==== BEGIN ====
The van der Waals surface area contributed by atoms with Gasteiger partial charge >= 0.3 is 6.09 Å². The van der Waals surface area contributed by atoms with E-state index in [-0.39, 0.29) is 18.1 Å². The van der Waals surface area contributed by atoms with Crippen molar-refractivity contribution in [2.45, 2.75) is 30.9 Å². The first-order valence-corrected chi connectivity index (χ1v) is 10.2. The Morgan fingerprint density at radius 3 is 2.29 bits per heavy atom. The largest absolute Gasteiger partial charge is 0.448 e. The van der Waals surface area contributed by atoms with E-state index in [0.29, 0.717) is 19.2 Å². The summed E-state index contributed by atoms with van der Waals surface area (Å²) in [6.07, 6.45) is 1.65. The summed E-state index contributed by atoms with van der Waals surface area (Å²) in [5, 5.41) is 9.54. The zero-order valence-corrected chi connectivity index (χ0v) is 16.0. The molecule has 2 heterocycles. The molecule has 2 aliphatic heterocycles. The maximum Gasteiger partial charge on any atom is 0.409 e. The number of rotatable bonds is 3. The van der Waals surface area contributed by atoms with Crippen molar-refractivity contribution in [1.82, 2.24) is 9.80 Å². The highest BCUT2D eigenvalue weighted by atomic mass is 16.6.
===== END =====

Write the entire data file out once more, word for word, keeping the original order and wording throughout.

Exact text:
The van der Waals surface area contributed by atoms with Gasteiger partial charge >= 0.3 is 6.09 Å². The van der Waals surface area contributed by atoms with E-state index in [-0.39, 0.29) is 18.1 Å². The van der Waals surface area contributed by atoms with Crippen molar-refractivity contribution in [2.45, 2.75) is 30.9 Å². The first-order valence-corrected chi connectivity index (χ1v) is 10.2. The Morgan fingerprint density at radius 3 is 2.29 bits per heavy atom. The largest absolute Gasteiger partial charge is 0.448 e. The van der Waals surface area contributed by atoms with E-state index in [0.29, 0.717) is 19.2 Å². The summed E-state index contributed by atoms with van der Waals surface area (Å²) in [6.07, 6.45) is 1.65. The summed E-state index contributed by atoms with van der Waals surface area (Å²) in [5, 5.41) is 9.54. The zero-order valence-corrected chi connectivity index (χ0v) is 16.0. The molecule has 2 heterocycles. The molecule has 2 aliphatic heterocycles. The maximum Gasteiger partial charge on any atom is 0.409 e. The number of rotatable bonds is 3. The van der Waals surface area contributed by atoms with Crippen molar-refractivity contribution in [1.82, 2.24) is 9.80 Å². The highest BCUT2D eigenvalue weighted by atomic mass is 16.6.